March 2, 2022

The Mindful Mantra that helped me Embrace Impermanence.


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Are my mindful practices taking away from actually getting things done?

Is that the least mindful question I’ve ever asked? Maybe. But productivity isn’t the point of life after all.

The thing about paying attention to my breath when there is chaos around me is that even if it might help, I am spending my time and energy paying attention to my breath instead of doing anything else. But in this time and space of reality, things do still need to get done.

There are days when noise pollution comes in the form of construction (the most grating), it comes in the form of peoples’ voices radiating through the street and my space, like demon vibrations from the underworld, and, sometimes, it comes coupled with added sensory overload from the smell of strong cooking that isn’t mine nor is to my taste.

I am a huge proponent of meditation practices as well as a believer in the idea that we can do anything as meditation at any time of the day. But I also rightfully recognize that it takes effort to apply these practices. Every time I stop to take a deep breath instead of launching over the terrace at the guy whistling in the street and through my nervous system, I’ve had to consciously make that choice.

When I take a deep breath and it’s filled with a smell that I don’t like, more energy is spent on managing the response to that. We are sensory beings, and it requires the manipulation of our resources to manage that. “The smell of gross food is enough to make me punch someone,” an otherwise sunny and positive colleague once told me. The absence of these triggers leaves more room to employ energy on other things.

After several days in a row of utilizing energy to manage the stress response to happy, go-lucky whistlers, jackhammers wreaking havoc on my brain, and my hair smelling like someone else’s cooking, what I ironically found helpful is that sometimes I’m too tired to care about it anymore. Chaos is amuck and I am just working in the presence of it, churning out what is needed to fulfill my various responsibilities, and not spending time taking intentionally deep breaths, feeling into my body, and quieting a reactive nervous system.

It’s like tiredness gives way to acceptance. But skipping straight to acceptance would probably be more—wait for it—productive. And healthy.

A friend recently reminded me of an age-old adage. “This too shall pass.” Nothing is permanent—good or bad. Not the blissful sensation of wind in the palm trees while I wrote in a journal on a beach in Mexico, not the pain of a breakup, not the anticipation of a presentation we have to give, or the joy of getting a skill we’ve been working at for a long time.

Nothing in this existence is permanent. And therein lies the helpfulness of acceptance.

Much of our discomfort comes from a lack of it. When something is bad, we are caught up in the emotional reactivity to it and the lack of acknowledgment of its transience.

When something is good and then ends, we, again, conflict with its impermanence.

“You will miss the noise when it is gone,” another friend joked with me recently. I thought of this recently when an unexpected block party erupted one afternoon, rattling the windows of my apartment as well as my fight-or-flight response.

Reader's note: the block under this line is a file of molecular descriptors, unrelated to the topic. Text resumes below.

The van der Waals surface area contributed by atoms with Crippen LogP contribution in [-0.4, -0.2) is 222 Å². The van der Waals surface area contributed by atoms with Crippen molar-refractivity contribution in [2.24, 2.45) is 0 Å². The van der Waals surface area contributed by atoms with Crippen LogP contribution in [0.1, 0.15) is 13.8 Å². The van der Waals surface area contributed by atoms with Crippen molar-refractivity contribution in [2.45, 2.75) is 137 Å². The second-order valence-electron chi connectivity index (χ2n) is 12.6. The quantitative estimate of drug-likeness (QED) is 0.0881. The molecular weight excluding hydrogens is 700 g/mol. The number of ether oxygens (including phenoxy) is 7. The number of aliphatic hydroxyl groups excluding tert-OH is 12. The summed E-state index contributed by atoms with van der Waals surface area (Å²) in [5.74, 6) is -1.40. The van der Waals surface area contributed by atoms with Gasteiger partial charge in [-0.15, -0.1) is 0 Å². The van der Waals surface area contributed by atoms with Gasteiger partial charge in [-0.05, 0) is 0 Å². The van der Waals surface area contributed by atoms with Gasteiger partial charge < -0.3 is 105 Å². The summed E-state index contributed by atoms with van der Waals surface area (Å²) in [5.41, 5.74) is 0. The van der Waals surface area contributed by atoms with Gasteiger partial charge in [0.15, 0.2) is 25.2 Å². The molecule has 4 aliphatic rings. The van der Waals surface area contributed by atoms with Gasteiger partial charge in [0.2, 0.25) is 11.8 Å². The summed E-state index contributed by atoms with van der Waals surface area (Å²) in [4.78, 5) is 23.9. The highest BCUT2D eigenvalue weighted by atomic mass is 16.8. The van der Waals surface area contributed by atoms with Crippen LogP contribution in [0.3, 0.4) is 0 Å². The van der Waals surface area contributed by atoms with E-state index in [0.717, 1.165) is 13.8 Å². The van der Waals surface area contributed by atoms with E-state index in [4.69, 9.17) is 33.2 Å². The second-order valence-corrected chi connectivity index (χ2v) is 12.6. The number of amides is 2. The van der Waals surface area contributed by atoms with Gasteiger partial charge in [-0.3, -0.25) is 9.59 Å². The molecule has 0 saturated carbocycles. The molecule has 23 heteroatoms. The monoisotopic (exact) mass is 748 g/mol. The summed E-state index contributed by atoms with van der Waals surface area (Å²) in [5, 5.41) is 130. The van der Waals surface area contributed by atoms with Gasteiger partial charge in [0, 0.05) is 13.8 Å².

In recognizing that going straight to awareness would be an easier path to getting what I want to be done, I have been using “this too shall pass” as a mantra and remembering that I won’t always be present with such noises, smells, sensory input, and bad disco music.

I remember that not so long ago, I was heartbroken. But I no longer am.

Not so long ago, I won a competition, but the satisfaction I felt in that moment has faded, and on most days, I forget that it even happened.

Not so long ago, I changed my coordinates on the map, and that, too, is soon to change again.

I’ve been taking deep breaths and acknowledging that for now, taking a deep breath is the best I can do with what I am working with, and sometimes that means that what I’d rather be doing is not getting done. There is acceptance in that, which feels infinitely better than thinking I should be experiencing my tasks differently.

I recall one time reading this nugget of truth by Stephen Cope:

“Through practice, I’ve come to see that the deepest source of my misery is not wanting things to be the way they are. Not wanting myself to be the way I am. Not wanting the world to be the way it is. Not wanting others to be the way they are. Whenever I’m suffering, I find this war with reality to be at the heart of the problem.”

For now, I am spending a good amount of time managing my sensory reactions and putting more effort toward mindful practices including meditation, breathing, awareness, and newly-added acceptance.

For the moment, this is how it is. The belief that I should be getting more done, construction should stop, and people should only cook the things that I think smell good consume the most energy, hindering productivity and the completion of my to-do list—both the necessary things and those self-created.

One morning, as a neighbor’s heels walked around in circles for over an hour before finally heading out the door and click-clacking down the stairs, I accepted that my consciousness chose to cling to the annoyingness of the sound of it as I tried to get an assignment done.

I took a deep breath to thank my nervous system as the clicks of the heels faded down the street. That, too, had finally passed and I could happily revel in the peace of acceptance and my ability to get things done in any experience as it is, regardless of any measure of productivity and despite how I think it should otherwise be.


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